About this work
Except in the domain of the mélodie, of which he became a supreme master, Chausson seems to have been more hindered than helped by words. The composition of his grand opera Le roi Arthus, for which he wrote a superb libretto, occupied him from 1886 until 1895. Likewise, he agonized over the setting of his friend Maurice Boucher's verses for the Poème de l'amour et de la mer from 1882 until 1890, visiting revisions upon the work again in 1893. Boucher (1855-1929) was not a great, nor even a very distinguished, poet. And that's perhaps as well, as his cliché-filled sketch of a seaside summer romance allowed Chausson extended opportunities, unhampered by undue explicitness, for mood and scene painting. The Parnassian inheritance -- banal images of a time of lilacs and roses giving way to the metallic rustle of dead leaves as love dies -- becomes transfigured in Chausson's music into an exquisite, frantic, almost palpable evocation of both the period (what is now thought of as "the Nineties") and the psychology of Romantic love. Part I, "La fleur des eaux," is a gentle seascape reflecting radiant, sunlit happiness, levitated by sensuous arabesques and fretted with anxious anticipation -- "O sky that will reflect the color of her eyes" -- to rise in a soaring climax before melting into an entranced, hymn-like, beatific vision of the beloved -- "a beautiful girl was there upon the shore...smiling with a tender wildness." Almost at once it is fraught with a premonition of the end -- "What wild lament will sound the hour of farewell?" -- as exaltation becomes a startled keening, for "my very soul is taken away from me, and the dull booming of the waves muffles my sobs." A brief orchestral interlude rehearses the poignant melody associated with the lost happiness of "le temps des lilas." With the final, extended section -- "La mort de l'amour" -- the season has turned, the weather has changed, the seascape returns with the tempestuous shimmer of "sauvage" sorcery as black skies and howling winds presage the beloved's sudden coldness -- "my blood turned to ice at my love's strange smile....I could read this fatal word in her wide eyes: oblivion." A final spellbinding lament for the irrecoverable, irremediable "time of lilacs and roses" (arranged in 1886 as a mélodie with piano accompaniment) ends on a sustained hush of desolation. Scored with a scintillating sumptuousness according a psychically penetrating prominence to the woodwinds, the Poème de l'amour et de la mer has become something of a Liebestod for mezzos, while the score is marked unequivocally "pour une voix (élevée) et orchestre." Curiously, the first performance was given in Brussels in 1893 at one of the prestigious and distinguished subscription concerts organized by Octave Maus, with the composer accompanying a tenor, one Désiré Demest, in his own arrangement for piano.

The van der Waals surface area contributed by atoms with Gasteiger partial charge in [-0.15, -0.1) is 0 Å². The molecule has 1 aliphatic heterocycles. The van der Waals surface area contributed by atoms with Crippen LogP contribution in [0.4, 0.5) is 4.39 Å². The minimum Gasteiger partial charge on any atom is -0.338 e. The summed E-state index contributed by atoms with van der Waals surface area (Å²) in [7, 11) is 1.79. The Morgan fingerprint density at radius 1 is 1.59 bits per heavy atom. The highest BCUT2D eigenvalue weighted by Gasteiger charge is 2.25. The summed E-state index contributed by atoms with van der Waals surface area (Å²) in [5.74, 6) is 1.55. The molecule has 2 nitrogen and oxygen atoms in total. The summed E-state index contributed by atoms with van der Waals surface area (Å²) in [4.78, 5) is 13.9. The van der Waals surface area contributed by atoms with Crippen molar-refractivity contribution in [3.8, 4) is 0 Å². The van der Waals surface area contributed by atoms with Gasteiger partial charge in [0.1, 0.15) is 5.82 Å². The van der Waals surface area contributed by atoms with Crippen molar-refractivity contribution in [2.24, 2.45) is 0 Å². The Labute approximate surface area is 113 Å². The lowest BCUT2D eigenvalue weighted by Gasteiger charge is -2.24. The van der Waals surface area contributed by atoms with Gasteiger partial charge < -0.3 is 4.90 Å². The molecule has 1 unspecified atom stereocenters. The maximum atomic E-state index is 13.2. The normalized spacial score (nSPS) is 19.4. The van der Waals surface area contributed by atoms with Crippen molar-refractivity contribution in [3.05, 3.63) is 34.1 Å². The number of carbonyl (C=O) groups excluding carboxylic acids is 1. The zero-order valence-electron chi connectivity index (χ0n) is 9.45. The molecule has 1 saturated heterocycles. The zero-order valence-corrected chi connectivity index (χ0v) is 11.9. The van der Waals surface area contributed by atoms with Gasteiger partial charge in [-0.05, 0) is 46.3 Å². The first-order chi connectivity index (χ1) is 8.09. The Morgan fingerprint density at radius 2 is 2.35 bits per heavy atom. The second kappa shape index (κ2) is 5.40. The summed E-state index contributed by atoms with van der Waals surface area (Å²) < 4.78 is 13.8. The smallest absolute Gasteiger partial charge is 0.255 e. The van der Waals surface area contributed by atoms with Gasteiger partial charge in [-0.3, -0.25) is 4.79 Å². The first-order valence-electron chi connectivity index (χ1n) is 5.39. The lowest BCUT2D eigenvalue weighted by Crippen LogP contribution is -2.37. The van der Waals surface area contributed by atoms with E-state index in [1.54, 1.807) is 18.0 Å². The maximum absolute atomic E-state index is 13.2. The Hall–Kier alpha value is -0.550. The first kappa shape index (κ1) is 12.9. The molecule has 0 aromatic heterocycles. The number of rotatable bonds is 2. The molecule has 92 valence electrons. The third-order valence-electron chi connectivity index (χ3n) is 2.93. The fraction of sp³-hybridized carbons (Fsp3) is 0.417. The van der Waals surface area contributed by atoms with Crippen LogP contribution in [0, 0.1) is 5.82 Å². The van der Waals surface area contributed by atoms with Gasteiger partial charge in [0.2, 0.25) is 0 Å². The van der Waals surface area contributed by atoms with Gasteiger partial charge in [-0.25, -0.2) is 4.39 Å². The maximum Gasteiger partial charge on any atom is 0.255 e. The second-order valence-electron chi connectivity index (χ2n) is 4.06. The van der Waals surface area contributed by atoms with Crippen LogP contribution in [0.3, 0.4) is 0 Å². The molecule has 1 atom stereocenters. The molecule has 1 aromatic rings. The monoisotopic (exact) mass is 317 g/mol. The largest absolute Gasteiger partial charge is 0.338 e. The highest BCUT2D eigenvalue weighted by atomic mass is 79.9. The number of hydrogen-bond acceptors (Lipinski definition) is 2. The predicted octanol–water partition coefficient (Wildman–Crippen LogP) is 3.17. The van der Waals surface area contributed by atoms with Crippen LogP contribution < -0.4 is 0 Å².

Curated by Femke Steketee, Saxophonist